Measles Outbreak Continues to Spread in Minnesota: 44 Cases Confirmed

child-measles booster-Amy ForlitiAP
Amy Forliti/AP

The Minnesota Department of Health (MDH) announced on Friday afternoon that the number of confirmed cases of measles in the state has now increased to 44, three more than had been confirmed 24 hours ago, and ten more than had been confirmed 48 hours ago.

Of the 44 total cases, 41 are in Hennepin County, two are in Ramsey County, and one is in Crow Wing County.

Forty-two are “confirmed to be unvaccinated.” Two “had 2 doses of MMR.”

Forty-three of the cases are “in children ages 0 through 10 years,” while there is “1 case in an adult.”

MDH reports that “38 of the cases are Somali Minnesotan.”

“Health officials said the Crow Wing county child may have been exposed in multiple locations in Hennepin County,” MDH said in a statement released on Thursday.

“Once measles begins to spread in unvaccinated populations, it can be very difficult to stop,” Kris Ehresmann, director of infectious disease control for MDH, said in the statement.

“We would not be surprised if we saw additional cases in other parts of the state where there are clusters of unvaccinated people before this is over,” Ehresmann added.

In Thursday’s statement, MDH added new information about the investigation it has been conducting into the outbreak. According to the MDH statement:

Disease investigators follow up with each confirmed case to determine how the person became infected and who was exposed to the case while they were infectious. Those exposed people who are determined not to be immune to measles – because they have not been vaccinated nor had the disease – are asked to exclude themselves from school, work or child care for 21 days.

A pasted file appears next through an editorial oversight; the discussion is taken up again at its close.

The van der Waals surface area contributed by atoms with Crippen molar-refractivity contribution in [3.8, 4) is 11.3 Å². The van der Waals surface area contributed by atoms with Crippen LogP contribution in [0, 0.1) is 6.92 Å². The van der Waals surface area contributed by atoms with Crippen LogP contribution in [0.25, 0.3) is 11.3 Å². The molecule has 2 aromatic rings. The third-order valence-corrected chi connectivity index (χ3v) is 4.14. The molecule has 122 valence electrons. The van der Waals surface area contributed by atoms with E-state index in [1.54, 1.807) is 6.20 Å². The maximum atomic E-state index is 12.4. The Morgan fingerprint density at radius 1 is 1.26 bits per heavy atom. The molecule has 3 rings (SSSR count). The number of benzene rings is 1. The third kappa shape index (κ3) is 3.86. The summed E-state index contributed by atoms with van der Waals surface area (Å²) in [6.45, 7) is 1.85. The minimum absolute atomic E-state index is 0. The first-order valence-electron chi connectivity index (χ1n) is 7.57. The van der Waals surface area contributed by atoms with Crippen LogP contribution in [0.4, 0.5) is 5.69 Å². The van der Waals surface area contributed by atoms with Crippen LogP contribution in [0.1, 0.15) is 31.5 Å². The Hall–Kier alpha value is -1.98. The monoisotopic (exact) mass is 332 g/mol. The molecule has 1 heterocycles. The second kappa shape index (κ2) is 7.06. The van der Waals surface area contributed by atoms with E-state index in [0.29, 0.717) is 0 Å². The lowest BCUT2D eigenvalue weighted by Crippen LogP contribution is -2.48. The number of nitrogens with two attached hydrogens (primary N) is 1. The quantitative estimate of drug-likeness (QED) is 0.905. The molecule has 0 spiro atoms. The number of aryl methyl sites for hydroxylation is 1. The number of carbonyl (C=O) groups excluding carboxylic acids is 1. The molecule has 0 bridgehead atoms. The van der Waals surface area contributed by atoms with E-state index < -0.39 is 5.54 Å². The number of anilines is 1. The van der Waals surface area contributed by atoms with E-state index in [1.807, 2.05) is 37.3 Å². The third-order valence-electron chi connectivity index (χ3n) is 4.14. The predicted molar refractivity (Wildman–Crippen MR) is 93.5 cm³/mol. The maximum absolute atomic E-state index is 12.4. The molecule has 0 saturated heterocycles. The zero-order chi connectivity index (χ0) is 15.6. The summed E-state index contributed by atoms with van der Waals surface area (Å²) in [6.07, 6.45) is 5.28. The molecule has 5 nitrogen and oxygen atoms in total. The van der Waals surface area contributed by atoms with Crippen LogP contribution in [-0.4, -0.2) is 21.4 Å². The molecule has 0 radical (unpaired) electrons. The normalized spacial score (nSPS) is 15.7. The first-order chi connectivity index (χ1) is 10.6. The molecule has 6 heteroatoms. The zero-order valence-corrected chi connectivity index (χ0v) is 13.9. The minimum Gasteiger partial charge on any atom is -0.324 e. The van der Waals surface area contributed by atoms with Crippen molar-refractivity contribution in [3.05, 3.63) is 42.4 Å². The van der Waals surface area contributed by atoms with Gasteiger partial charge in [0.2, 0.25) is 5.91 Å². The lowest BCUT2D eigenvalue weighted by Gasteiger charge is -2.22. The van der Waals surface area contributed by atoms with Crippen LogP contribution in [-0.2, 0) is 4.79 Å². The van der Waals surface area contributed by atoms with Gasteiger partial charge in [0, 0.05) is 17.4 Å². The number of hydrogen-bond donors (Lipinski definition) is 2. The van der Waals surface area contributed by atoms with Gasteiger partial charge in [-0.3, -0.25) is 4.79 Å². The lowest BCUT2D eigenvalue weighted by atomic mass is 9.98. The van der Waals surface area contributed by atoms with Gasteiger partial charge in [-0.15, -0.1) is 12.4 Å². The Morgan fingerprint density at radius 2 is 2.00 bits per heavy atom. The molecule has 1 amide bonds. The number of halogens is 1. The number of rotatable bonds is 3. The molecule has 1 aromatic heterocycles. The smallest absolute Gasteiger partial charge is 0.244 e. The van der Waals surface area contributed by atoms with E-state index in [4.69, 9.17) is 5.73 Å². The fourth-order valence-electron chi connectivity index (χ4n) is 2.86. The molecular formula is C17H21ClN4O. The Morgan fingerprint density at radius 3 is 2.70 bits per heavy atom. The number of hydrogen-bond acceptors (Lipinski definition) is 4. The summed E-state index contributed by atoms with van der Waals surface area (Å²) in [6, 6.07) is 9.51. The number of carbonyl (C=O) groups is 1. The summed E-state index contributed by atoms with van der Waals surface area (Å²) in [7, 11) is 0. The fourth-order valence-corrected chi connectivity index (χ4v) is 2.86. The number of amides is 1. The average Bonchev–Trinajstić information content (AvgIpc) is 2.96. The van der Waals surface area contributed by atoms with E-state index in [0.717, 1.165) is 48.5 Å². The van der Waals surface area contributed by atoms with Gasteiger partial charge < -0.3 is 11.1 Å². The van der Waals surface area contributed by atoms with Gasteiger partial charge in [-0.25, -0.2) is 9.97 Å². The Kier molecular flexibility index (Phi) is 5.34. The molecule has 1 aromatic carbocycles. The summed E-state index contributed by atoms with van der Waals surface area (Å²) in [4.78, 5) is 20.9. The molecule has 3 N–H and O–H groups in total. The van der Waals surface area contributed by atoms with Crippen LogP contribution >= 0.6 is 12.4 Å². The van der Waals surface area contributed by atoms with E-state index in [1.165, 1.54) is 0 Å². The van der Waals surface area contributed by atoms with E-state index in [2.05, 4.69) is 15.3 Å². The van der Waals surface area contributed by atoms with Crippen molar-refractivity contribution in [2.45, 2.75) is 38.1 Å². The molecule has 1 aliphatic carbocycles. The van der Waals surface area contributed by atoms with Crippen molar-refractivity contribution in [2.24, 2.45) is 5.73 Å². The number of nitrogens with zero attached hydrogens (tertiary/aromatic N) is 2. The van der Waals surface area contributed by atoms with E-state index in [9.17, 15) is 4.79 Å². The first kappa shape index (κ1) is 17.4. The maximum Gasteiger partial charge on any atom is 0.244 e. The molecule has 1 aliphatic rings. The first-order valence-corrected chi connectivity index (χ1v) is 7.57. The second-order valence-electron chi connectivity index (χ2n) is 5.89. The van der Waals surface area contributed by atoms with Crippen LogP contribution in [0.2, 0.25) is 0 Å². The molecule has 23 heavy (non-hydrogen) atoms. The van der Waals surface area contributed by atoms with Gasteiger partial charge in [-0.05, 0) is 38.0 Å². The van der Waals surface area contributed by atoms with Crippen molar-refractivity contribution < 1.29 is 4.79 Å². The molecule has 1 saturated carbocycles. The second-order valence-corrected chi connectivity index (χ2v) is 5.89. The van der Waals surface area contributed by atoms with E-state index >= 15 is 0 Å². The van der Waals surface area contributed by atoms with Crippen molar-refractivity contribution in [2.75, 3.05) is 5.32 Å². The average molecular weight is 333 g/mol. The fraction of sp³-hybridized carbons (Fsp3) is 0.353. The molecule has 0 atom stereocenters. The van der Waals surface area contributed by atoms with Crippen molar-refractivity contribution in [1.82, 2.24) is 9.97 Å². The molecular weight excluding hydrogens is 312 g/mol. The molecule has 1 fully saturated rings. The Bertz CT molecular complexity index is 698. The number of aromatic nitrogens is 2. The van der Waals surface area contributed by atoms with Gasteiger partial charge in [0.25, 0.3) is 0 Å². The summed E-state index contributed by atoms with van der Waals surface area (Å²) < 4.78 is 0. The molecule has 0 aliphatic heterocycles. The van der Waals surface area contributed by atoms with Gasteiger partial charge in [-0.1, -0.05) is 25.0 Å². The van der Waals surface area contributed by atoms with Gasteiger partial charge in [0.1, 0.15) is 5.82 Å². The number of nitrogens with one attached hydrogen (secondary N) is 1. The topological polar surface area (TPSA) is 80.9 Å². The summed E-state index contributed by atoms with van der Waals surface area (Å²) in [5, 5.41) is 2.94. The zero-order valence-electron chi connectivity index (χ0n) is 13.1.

“In addition to case identification, investigation and follow-up, state and local health officials have been working with local public health staff and leaders in the Somali community to address concerns about autism and encourage MMR vaccination,” the statement added.

The measles outbreak, now the largest in the state in more than 20 years, is becoming costly to the taxpayers of Minnesota. The MDH statement noted:

In the three weeks since the outbreak began, outbreak response efforts have involved more than 70 staff at the state level, working full or part time, at a cost of $207,000. In addition, county public health staff and health care providers and facilities involved in the outbreak have accrued significant labor and related costs.

The first case of measles in Minnesota in 2017 was diagnosed on April 11, but MDH did not report the first three cases publicly until April 13.

“Most of the exposures have occurred in either child care, health care or household settings. To date, more than 2,500 people have been exposed,” MDH said on Thursday.

Early on in the outbreak, Ehresmann noted that “measles can spread easily among unvaccinated people.”

“The best way to protect yourself and your community is to make sure everyone has been vaccinated,” she said at the time.

“Measles was declared eliminated in the U.S. in 2000, but it is still common in other parts of the world. Ehresmann noted that Europe is currently experiencing a significant measles outbreak. Minnesota and other states still see sporadic cases – typically linked to international travel,” MDH said in a statement released on April 14, one day after the first three cases were reported:

Most people in Minnesota are immune to measles either from having been vaccinated or from having had the disease. However, in recent years immunization rates have declined in some communities and groups – often due to fears related to misinformation about vaccine risks. This decline in immunization rates increases the risk – not only for those who are unvaccinated by choice, but also for those who cannot be vaccinated due to health status or age. Minnesota’s Somali community in particular has struggled with low rates of immunization due in part to misinformation about immunization risks.

“This outbreak is about unvaccinated children, not specific communities,” said Minnesota Health Commissioner Dr. Ed Ehlinger. “Unfortunately, the Minnesota Somali community has been targeted with misinformation about vaccine risks. We’re partnering with Somali community leaders and health care providers to counteract that misinformation. We want as many Minnesotans as possible to protect themselves and their families by getting vaccinated.”

“We’re working with the Somali community in the Twin Cities to alert people to the outbreak,” Ehresmann added in the April 14 statement.


Please let us know if you're having issues with commenting.